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Radical Flank Effects

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A crucial yet under-studied aspect of civil resistance is the impact of simultaneous violent campaigns on the outcomes of campaigns of nonviolent resistance. That is, does a violent movement operating …

A crucial yet under-studied aspect of civil resistance is the impact of simultaneous violent campaigns on the outcomes of campaigns of nonviolent resistance. That is, does a violent movement operating at the same time and in the same country as a nonviolent one increase or decrease the likelihood of success of the nonviolent movement? One argument is that a violent movement may undermine the position of a nonviolent movement because it discredits all regime opponents, provokes repression, and reduces third party support. Another argument is that a violent movement increases the leverage of a nonviolent one by making it seem less threatening to elites or creating a crisis that is resolved in favor of the nonviolent challengers. All campaigns against states have a major, disruptive political objective: toppling a regime, ending foreign occupation, or secession. Generally, the presence of a simultaneous violent movement has no direct effect on the outcomes of nonviolent resistance movements. However, there is an indirect negative radical flank effect, as simultaneous violent movements decrease the level of participation in nonviolent movements.

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  • 1. RADICAL FLANK EFFECTS AND THE OUTCOMES OF CIVIL RESISTANCE MOVEMENTSKurt Schock & Erica ChenowethFletcher Summer InstituteJune 26, 2012
  • 2. nonviolent resistance• a powerful strategy for promoting democracy, human rights and self- determination• from 1973 to 2005 nonviolent resistance was a key factor in 50 of 67 democratic transitions (74.6%) (Karatnycky & Ackerman 2005)• from 1900 to 2006, the success rate major nonviolent campaigns was 53% while the success rate of major violent campaigns was 26% (all campaigns had maximalist goals such as regime change, N = 323) (Chenoweth & Stephan 2011)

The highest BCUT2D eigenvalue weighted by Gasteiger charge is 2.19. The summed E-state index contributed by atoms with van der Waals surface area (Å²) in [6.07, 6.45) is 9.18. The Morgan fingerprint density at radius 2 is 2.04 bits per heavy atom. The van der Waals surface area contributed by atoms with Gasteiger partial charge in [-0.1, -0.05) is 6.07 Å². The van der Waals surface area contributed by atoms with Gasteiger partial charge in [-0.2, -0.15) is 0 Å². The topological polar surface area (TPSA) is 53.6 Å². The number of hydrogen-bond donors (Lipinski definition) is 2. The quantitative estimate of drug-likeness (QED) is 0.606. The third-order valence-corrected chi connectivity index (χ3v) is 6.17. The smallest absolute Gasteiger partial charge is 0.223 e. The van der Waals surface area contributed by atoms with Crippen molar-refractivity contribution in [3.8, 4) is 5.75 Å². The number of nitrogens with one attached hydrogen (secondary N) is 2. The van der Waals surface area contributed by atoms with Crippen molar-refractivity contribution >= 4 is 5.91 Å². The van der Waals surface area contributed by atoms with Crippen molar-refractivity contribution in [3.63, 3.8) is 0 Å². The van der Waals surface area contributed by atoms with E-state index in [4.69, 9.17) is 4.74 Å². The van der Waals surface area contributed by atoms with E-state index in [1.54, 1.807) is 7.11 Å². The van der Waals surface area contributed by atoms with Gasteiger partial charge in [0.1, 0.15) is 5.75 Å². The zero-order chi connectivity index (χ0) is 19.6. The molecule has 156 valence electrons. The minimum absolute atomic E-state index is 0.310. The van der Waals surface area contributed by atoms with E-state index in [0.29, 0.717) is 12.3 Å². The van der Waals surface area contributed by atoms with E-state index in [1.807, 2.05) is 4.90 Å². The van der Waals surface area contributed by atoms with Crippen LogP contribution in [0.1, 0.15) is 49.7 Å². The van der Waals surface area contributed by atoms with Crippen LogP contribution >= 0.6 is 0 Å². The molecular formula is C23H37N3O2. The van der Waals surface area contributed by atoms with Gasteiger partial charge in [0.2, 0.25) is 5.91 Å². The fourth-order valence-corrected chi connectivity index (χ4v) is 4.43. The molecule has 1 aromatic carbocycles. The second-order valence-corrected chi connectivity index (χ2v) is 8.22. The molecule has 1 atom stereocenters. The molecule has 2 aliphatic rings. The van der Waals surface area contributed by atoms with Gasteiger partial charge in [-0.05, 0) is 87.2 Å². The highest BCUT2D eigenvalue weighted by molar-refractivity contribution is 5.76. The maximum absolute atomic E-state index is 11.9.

• 3. nonviolent resistance people power movement in the Philippines, 1986 anti-apartheid movement in South Africa, 1994• Did these movements succeed due to the power of nonviolent resistance, or because contemporaneous violent movements increased their leverage?
  • 4. radical flank effect• may apply to a situation in which there are two or more opposition groups• ―radicals‖ are conceptualized as those with more extreme methods or more extreme demands relative to other opposition groups• radical flank effects may be intra-movement or inter-movement• radical flank effects may be positive or negative
  • 5. positive radical flank effect• a contemporaneous violent campaign increases the leverage of the nonviolent campaign: makes the nonviolent movement seem less threatening and therefore a better alternative creates a political crisis that is resolved in favor of the nonviolent movement
  • 6. negative radical flank effect• a contemporaneous violent campaign decreases the leverage of the nonviolent campaign: shifts the struggle to where the regime usually has a comparative advantage  discredits all regime opponents and provides justification for widespread repression  reduces widespread popular participation by making all forms of opposition high risk decreases the likelihood of backfire